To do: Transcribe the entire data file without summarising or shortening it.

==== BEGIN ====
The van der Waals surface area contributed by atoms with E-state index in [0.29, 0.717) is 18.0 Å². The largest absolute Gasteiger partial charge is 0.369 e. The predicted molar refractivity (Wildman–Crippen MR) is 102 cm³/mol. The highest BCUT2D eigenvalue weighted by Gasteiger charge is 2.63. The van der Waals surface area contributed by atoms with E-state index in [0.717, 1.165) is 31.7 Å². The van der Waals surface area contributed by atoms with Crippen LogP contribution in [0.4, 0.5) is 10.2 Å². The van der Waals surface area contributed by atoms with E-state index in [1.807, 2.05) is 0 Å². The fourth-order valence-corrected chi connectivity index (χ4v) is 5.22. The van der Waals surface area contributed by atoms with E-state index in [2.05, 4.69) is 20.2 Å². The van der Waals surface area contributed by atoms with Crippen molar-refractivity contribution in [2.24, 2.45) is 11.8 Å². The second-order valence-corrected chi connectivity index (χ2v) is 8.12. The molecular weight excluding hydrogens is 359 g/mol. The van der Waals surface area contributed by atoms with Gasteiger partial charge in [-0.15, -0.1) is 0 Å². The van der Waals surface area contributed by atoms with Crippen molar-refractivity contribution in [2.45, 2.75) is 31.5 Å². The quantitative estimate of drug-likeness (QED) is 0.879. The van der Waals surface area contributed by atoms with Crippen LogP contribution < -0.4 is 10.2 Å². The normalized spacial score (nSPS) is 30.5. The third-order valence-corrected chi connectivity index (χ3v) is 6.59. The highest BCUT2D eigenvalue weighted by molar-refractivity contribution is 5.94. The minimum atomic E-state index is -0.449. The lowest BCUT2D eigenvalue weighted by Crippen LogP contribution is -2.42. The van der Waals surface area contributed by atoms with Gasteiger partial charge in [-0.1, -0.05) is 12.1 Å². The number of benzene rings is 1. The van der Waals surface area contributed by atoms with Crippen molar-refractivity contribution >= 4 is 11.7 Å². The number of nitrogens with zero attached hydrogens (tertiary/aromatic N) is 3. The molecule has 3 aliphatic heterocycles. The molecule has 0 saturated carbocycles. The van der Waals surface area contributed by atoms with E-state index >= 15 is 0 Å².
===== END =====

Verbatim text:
The van der Waals surface area contributed by atoms with E-state index in [0.29, 0.717) is 18.0 Å². The largest absolute Gasteiger partial charge is 0.369 e. The predicted molar refractivity (Wildman–Crippen MR) is 102 cm³/mol. The highest BCUT2D eigenvalue weighted by Gasteiger charge is 2.63. The van der Waals surface area contributed by atoms with E-state index in [0.717, 1.165) is 31.7 Å². The van der Waals surface area contributed by atoms with Crippen LogP contribution in [0.4, 0.5) is 10.2 Å². The van der Waals surface area contributed by atoms with E-state index in [1.807, 2.05) is 0 Å². The fourth-order valence-corrected chi connectivity index (χ4v) is 5.22. The van der Waals surface area contributed by atoms with E-state index in [2.05, 4.69) is 20.2 Å². The van der Waals surface area contributed by atoms with Crippen molar-refractivity contribution in [2.24, 2.45) is 11.8 Å². The second-order valence-corrected chi connectivity index (χ2v) is 8.12. The molecular weight excluding hydrogens is 359 g/mol. The van der Waals surface area contributed by atoms with Gasteiger partial charge in [-0.15, -0.1) is 0 Å². The van der Waals surface area contributed by atoms with Crippen molar-refractivity contribution in [2.45, 2.75) is 31.5 Å². The quantitative estimate of drug-likeness (QED) is 0.879. The van der Waals surface area contributed by atoms with Crippen LogP contribution < -0.4 is 10.2 Å². The normalized spacial score (nSPS) is 30.5. The third-order valence-corrected chi connectivity index (χ3v) is 6.59. The highest BCUT2D eigenvalue weighted by molar-refractivity contribution is 5.94. The minimum atomic E-state index is -0.449. The lowest BCUT2D eigenvalue weighted by Crippen LogP contribution is -2.42. The van der Waals surface area contributed by atoms with Gasteiger partial charge in [-0.1, -0.05) is 12.1 Å². The number of benzene rings is 1. The van der Waals surface area contributed by atoms with Crippen molar-refractivity contribution >= 4 is 11.7 Å². The number of nitrogens with zero attached hydrogens (tertiary/aromatic N) is 3. The molecule has 3 aliphatic heterocycles. The molecule has 0 saturated carbocycles. The van der Waals surface area contributed by atoms with E-state index >= 15 is 0 Å².